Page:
Pamela was first published anonymously in two volumes in November 1740. A revised edition with a lengthy introduction was published in February 1741, and three further revised editions were published that same year. In December 1741 a two-volume sequel was published, written in response to numerous criticisms, parodies and spurious continuations of the original work that interfered with Richardson's literary and ethical mission. In 1742, a deluxe, illustrated octavo edition (the one illustrated by the French engraver Gravelot) of all four volumes was published, in which the text was again revised and the much criticized introduction replaced with a voluminous table of contents, summarizing each letter and journal entry. Two further revised editions of the first part of Pamela were published in 1746 and 1754, and shortly after Richardson's death in 1761 another four-volume edition was published, containing what was subsequently assumed to be the final text of the novel.
During the 1750s Richardson had undertaken an extensive revision of Pamela, making numerous stylistic alterations while adding and deleting phrases, sentences, paragraphs and even lengthy passages of several pages. Richardson did not print the resulting text during his lifetime, but it was preserved by his daughters after his death, and finally used as the copy text for an edition of Pamela published in 1801. The provenance of this edition was first demonstrated in an article by Richardson's biographers, Eaves and Kimpel, in 1967. The interleaved copy text, however, is not known to have survived.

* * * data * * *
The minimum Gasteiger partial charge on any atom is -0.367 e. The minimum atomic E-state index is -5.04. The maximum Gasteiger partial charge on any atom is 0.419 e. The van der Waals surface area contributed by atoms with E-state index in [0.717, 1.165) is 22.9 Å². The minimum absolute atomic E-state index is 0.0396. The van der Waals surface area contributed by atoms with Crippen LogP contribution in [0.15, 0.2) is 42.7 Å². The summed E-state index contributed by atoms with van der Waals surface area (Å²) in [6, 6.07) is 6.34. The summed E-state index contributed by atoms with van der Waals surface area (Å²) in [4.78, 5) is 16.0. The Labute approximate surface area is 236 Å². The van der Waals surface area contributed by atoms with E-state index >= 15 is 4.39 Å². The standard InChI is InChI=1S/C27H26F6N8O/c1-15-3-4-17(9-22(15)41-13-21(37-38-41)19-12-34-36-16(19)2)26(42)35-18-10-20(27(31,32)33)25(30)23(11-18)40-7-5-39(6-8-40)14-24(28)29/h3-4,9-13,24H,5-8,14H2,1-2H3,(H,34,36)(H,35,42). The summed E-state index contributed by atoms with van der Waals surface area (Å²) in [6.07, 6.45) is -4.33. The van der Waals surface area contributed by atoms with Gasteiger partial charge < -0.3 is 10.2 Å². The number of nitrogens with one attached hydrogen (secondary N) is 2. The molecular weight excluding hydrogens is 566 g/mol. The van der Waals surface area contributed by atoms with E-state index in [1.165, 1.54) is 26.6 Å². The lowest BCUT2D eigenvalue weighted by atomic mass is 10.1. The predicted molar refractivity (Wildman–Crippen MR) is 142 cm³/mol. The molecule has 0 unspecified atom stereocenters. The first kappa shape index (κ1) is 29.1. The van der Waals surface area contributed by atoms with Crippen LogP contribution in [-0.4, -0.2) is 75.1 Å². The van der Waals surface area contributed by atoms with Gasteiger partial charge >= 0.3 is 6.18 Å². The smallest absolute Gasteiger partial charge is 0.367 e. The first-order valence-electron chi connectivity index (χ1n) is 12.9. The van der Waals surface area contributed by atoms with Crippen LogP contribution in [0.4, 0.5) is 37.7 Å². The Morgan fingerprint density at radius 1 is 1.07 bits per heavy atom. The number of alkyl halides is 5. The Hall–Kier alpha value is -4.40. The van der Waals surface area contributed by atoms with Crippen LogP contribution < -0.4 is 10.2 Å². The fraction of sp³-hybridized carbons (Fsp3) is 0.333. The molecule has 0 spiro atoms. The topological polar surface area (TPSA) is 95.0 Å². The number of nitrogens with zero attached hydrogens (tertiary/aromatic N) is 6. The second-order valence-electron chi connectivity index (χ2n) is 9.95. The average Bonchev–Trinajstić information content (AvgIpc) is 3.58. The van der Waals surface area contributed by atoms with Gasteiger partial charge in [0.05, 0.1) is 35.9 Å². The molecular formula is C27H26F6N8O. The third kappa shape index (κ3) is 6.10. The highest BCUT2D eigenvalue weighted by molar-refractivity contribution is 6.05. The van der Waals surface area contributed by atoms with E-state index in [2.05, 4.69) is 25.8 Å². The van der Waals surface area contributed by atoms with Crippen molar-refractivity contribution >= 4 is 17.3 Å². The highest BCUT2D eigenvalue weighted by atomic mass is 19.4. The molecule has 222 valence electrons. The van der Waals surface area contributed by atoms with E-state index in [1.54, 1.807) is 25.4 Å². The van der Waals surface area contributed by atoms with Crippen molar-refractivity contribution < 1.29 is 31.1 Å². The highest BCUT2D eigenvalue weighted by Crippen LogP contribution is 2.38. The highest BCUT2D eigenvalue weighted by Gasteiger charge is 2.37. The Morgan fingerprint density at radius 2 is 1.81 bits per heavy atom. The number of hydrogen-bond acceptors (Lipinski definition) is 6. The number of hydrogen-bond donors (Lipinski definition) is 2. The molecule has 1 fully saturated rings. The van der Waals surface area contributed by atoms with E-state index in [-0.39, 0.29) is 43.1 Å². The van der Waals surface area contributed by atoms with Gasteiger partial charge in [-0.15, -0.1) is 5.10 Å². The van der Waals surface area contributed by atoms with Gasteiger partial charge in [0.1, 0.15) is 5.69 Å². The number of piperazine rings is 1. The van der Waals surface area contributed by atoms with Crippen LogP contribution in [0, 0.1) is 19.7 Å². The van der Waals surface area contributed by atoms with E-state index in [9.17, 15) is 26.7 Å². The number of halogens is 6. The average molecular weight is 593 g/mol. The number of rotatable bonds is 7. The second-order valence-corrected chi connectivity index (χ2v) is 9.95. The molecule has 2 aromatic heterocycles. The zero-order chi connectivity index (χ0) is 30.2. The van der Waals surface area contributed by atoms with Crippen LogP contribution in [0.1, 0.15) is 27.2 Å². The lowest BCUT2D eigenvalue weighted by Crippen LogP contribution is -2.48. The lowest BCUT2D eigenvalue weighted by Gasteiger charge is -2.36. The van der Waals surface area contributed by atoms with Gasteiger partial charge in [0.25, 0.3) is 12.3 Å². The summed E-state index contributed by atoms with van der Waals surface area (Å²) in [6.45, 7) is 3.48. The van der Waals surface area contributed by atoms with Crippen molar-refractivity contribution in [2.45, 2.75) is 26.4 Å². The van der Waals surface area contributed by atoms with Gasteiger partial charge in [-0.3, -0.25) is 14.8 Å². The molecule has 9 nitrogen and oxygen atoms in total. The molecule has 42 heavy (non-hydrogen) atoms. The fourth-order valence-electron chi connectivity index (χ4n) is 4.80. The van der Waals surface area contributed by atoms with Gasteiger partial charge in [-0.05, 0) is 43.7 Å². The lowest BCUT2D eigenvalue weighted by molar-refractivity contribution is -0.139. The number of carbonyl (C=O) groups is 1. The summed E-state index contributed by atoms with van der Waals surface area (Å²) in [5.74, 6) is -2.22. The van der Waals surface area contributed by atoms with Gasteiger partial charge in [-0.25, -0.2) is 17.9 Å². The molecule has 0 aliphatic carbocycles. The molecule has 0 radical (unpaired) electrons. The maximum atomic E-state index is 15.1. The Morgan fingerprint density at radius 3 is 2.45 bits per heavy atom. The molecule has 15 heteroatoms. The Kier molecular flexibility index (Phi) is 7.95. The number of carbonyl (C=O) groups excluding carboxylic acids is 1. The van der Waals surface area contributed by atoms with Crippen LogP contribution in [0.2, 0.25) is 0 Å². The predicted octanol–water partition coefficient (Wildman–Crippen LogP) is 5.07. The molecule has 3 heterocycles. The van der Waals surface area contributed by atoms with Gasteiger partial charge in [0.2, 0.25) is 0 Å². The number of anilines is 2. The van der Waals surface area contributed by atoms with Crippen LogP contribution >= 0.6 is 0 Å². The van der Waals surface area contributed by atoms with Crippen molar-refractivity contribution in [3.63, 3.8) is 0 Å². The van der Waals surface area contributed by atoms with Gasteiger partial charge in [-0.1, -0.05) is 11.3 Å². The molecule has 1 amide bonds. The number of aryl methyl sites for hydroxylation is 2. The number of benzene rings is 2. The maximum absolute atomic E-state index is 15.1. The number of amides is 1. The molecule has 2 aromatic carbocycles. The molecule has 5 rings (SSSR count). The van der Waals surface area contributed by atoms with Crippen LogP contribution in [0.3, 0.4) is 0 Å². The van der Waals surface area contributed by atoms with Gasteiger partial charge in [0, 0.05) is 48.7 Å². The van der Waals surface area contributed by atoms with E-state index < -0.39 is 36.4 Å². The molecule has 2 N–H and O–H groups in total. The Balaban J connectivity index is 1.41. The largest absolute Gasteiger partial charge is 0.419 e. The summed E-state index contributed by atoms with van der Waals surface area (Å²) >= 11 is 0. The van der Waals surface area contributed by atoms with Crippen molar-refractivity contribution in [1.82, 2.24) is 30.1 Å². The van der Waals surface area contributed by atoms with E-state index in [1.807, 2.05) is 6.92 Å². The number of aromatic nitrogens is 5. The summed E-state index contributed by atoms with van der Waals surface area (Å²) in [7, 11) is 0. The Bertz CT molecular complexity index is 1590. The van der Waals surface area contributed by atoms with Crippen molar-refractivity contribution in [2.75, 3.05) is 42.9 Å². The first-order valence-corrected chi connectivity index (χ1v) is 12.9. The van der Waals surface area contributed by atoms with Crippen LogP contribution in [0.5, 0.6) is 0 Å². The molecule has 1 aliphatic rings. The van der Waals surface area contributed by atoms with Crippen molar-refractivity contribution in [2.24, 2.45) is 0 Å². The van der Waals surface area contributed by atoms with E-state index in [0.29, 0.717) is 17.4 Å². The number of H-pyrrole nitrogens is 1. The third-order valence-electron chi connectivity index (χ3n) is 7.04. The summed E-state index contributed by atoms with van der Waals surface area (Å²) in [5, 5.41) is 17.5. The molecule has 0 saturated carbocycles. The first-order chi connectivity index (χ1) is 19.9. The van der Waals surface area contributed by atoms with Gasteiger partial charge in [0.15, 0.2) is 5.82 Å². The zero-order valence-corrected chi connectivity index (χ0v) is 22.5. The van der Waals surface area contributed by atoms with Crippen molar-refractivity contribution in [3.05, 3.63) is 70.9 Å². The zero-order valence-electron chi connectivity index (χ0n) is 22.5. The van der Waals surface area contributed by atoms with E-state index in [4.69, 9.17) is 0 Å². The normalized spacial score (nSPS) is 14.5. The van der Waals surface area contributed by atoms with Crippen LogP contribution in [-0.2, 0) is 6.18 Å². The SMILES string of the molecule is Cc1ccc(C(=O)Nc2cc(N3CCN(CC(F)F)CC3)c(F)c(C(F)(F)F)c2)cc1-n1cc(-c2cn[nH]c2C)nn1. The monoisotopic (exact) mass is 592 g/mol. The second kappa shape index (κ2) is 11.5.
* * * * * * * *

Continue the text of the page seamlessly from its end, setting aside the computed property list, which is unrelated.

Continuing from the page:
Our project is limited to the editions published in the eighteenth century, for the purposes of limiting the analysis of the composition of images and text, as well as changes in visual representation of characters to the period before the French Revolution. The changes in illustration quality and content reflect many changes in the cultural climate between the first edition of 1741 and the end of the century. Editions with illustrations of lower quality are interesting in their own right as indications of the fate of literary works once their fame takes them beyond the influence of their author.
Source: Margaret Ann Doody, Introduction to Samuel Richardson's Pamela, Viking Press, 1995